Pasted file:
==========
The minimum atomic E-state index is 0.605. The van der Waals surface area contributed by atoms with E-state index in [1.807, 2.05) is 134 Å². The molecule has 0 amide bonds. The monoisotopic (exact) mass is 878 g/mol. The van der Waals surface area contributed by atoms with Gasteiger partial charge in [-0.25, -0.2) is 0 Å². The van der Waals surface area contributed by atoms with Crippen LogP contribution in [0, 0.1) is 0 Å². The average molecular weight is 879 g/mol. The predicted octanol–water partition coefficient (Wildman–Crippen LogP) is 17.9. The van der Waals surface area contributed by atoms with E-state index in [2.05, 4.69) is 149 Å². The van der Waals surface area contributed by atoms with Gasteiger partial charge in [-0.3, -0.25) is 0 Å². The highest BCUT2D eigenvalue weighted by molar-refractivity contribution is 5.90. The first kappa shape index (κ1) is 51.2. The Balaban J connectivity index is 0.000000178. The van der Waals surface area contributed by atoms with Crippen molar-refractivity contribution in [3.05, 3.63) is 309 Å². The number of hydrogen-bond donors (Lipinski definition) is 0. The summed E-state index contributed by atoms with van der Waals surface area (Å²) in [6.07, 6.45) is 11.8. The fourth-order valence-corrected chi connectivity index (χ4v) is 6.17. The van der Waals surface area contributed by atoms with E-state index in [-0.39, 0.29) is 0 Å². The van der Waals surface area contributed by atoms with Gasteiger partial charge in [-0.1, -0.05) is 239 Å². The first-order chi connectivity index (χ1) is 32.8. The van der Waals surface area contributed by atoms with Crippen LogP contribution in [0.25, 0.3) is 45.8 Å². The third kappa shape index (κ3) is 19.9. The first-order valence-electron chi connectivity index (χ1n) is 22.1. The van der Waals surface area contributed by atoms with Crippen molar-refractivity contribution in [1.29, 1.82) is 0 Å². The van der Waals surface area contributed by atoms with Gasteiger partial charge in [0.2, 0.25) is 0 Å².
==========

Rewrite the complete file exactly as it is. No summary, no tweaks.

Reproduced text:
The minimum atomic E-state index is 0.605. The van der Waals surface area contributed by atoms with E-state index in [1.807, 2.05) is 134 Å². The molecule has 0 amide bonds. The monoisotopic (exact) mass is 878 g/mol. The van der Waals surface area contributed by atoms with Gasteiger partial charge in [-0.25, -0.2) is 0 Å². The van der Waals surface area contributed by atoms with Crippen LogP contribution in [0, 0.1) is 0 Å². The average molecular weight is 879 g/mol. The predicted octanol–water partition coefficient (Wildman–Crippen LogP) is 17.9. The van der Waals surface area contributed by atoms with E-state index in [2.05, 4.69) is 149 Å². The van der Waals surface area contributed by atoms with Gasteiger partial charge in [-0.3, -0.25) is 0 Å². The highest BCUT2D eigenvalue weighted by molar-refractivity contribution is 5.90. The first kappa shape index (κ1) is 51.2. The Balaban J connectivity index is 0.000000178. The van der Waals surface area contributed by atoms with Crippen molar-refractivity contribution in [3.05, 3.63) is 309 Å². The number of hydrogen-bond donors (Lipinski definition) is 0. The summed E-state index contributed by atoms with van der Waals surface area (Å²) in [6.07, 6.45) is 11.8. The fourth-order valence-corrected chi connectivity index (χ4v) is 6.17. The van der Waals surface area contributed by atoms with E-state index in [-0.39, 0.29) is 0 Å². The van der Waals surface area contributed by atoms with Gasteiger partial charge in [-0.1, -0.05) is 239 Å². The first-order chi connectivity index (χ1) is 32.8. The van der Waals surface area contributed by atoms with Crippen LogP contribution in [0.25, 0.3) is 45.8 Å². The third kappa shape index (κ3) is 19.9. The first-order valence-electron chi connectivity index (χ1n) is 22.1. The van der Waals surface area contributed by atoms with Crippen molar-refractivity contribution in [1.29, 1.82) is 0 Å². The van der Waals surface area contributed by atoms with Gasteiger partial charge in [0.2, 0.25) is 0 Å².